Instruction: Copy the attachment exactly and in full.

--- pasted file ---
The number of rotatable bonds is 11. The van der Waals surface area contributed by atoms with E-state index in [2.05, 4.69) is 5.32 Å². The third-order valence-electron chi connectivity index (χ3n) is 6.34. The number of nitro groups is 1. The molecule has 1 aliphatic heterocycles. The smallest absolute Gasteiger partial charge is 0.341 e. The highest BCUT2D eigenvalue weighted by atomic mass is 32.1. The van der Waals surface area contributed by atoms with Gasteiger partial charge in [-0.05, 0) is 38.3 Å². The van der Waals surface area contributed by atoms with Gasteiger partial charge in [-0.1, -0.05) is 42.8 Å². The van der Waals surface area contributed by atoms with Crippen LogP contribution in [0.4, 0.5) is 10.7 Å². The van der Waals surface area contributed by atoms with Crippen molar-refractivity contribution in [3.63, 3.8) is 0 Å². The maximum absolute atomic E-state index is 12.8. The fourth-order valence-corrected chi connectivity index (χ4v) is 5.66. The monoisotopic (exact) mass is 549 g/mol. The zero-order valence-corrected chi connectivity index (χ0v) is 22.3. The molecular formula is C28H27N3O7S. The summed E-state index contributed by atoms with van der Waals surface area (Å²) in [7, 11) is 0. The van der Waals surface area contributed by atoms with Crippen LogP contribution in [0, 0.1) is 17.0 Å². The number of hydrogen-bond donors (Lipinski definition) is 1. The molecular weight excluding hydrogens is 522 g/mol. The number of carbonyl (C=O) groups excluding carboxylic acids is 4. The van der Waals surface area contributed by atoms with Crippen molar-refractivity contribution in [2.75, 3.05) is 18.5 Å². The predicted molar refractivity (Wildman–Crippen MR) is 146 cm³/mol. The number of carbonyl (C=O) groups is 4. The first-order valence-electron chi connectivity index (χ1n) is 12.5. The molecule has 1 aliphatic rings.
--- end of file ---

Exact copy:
The number of rotatable bonds is 11. The van der Waals surface area contributed by atoms with E-state index in [2.05, 4.69) is 5.32 Å². The third-order valence-electron chi connectivity index (χ3n) is 6.34. The number of nitro groups is 1. The molecule has 1 aliphatic heterocycles. The smallest absolute Gasteiger partial charge is 0.341 e. The highest BCUT2D eigenvalue weighted by atomic mass is 32.1. The van der Waals surface area contributed by atoms with Gasteiger partial charge in [-0.05, 0) is 38.3 Å². The van der Waals surface area contributed by atoms with Gasteiger partial charge in [-0.1, -0.05) is 42.8 Å². The van der Waals surface area contributed by atoms with Crippen LogP contribution in [0.4, 0.5) is 10.7 Å². The van der Waals surface area contributed by atoms with Crippen molar-refractivity contribution in [3.63, 3.8) is 0 Å². The maximum absolute atomic E-state index is 12.8. The fourth-order valence-corrected chi connectivity index (χ4v) is 5.66. The monoisotopic (exact) mass is 549 g/mol. The zero-order valence-corrected chi connectivity index (χ0v) is 22.3. The molecular formula is C28H27N3O7S. The summed E-state index contributed by atoms with van der Waals surface area (Å²) in [7, 11) is 0. The van der Waals surface area contributed by atoms with Crippen LogP contribution in [0, 0.1) is 17.0 Å². The number of hydrogen-bond donors (Lipinski definition) is 1. The molecular weight excluding hydrogens is 522 g/mol. The number of carbonyl (C=O) groups excluding carboxylic acids is 4. The van der Waals surface area contributed by atoms with Crippen molar-refractivity contribution in [2.75, 3.05) is 18.5 Å². The predicted molar refractivity (Wildman–Crippen MR) is 146 cm³/mol. The number of carbonyl (C=O) groups is 4. The first-order valence-electron chi connectivity index (χ1n) is 12.5. The molecule has 1 aliphatic rings.